It’s the time of year for saving money!
If you read the articles on many audio websites you would have to conclude that not only is personal audio “the next big thing” but it also holds the future of audio. And while the debate as to whether personal audio WILL indeed “save” high-performance audio could and should be an ongoing one, personal audio isn’t really all that new – the first Sony Walkman saw the light of day in 1980. That’s 34 years of being “new.”
The first Walkman came about because Sony co-chairman Akio Morita wanted something to listen to during his many long trans-oceanic flights. Sony audio engineer Nobutoshi Kihara built the first prototype in 1978 and the first production units began appearing in Japan in 1979 and the rest of the world by 1980.
In retrospect, the whole portable audio revolution started because someone in a position to make things happen realized that there was a need for portable, personal music player. And how did he know there was a need – because it was HIS need, a need that turned out to be the same need as 365 million other people (the current sales totals for Sony Walkman products).
I was fortunate to be among the first in the US to see the original Walkman cassette player. One of my commercial photography studio’s regular catalog accounts in 1979 was a firm by the name of Markline, who sold business and office supplies. My work for them involved quarterly catalogs shot on large format cameras. Usually they booked me for a week or two at a time (what we in the biz used to call a bread and butter account) so I was quite surprised when their art director booked me for a two-hour one-product shoot.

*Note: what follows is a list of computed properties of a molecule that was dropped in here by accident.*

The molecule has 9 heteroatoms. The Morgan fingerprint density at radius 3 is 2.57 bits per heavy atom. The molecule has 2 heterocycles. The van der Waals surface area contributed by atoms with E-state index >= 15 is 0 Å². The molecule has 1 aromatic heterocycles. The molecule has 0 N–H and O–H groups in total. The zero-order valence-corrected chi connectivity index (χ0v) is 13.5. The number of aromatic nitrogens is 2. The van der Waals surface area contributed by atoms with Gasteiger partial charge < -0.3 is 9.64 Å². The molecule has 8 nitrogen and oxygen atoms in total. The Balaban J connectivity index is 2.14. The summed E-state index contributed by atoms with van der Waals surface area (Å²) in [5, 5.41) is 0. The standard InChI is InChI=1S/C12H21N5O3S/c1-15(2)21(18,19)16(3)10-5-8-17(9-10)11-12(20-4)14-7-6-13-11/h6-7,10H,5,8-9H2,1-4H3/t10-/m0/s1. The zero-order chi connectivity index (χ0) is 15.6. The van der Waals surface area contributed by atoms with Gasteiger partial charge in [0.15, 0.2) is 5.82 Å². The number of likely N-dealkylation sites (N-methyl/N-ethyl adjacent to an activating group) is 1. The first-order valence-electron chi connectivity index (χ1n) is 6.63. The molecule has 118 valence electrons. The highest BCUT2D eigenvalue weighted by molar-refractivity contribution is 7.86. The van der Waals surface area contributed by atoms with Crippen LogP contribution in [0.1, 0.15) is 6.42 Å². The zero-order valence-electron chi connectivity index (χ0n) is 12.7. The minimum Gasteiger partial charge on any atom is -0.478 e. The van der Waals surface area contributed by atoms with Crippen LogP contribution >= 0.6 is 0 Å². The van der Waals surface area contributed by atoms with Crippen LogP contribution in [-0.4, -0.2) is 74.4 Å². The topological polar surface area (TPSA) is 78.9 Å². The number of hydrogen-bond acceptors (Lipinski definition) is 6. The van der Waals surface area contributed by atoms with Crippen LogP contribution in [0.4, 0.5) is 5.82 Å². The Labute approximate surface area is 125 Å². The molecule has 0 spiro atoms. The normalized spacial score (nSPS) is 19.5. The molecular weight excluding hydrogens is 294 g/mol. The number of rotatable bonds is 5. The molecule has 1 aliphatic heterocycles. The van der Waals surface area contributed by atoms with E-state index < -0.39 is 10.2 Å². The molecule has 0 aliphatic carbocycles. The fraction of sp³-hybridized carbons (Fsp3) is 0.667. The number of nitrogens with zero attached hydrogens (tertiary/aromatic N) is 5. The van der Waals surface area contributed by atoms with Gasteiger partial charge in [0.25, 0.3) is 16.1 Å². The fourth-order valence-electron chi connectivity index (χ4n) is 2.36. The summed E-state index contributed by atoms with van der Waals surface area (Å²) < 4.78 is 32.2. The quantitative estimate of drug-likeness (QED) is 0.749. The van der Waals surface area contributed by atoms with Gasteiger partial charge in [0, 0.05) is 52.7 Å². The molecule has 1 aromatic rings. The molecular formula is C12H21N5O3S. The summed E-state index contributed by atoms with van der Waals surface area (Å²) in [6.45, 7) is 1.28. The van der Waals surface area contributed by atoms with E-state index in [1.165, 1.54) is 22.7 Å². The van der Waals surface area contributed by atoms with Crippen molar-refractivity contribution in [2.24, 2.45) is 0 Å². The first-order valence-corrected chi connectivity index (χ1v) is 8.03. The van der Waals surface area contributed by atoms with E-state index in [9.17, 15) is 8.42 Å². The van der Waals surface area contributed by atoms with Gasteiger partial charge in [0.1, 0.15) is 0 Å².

The day of the shoot the art director arrived with three Sony employees in tow and a small box. Inside the box was one of the first production models of the Sony Walkman. For the next hour I photographed the Walkman and wondered whether I could listen to it after the shoot. Even before hearing it play, to say that I WANTED that Walkman was an understatement. The combination of its capabilities and its innate coolness made the first Walkman something that inspired acquisitive lust instantly.
Since that day in 1980 I’ve owned quite a few Sony Walkmen, Walkmen Pro’s, as well as other portable devices and while most have delivered superior sonics and ergonomics when compared to the original Walkman, none have elicited as much pure audiophile lust in my heart as that original Walkman…perhaps it was its possibilities and potential that set my heart a-flutter…possibilities that are still expanding which all began with the simple desire to listen to one’s own music on an airplane flight…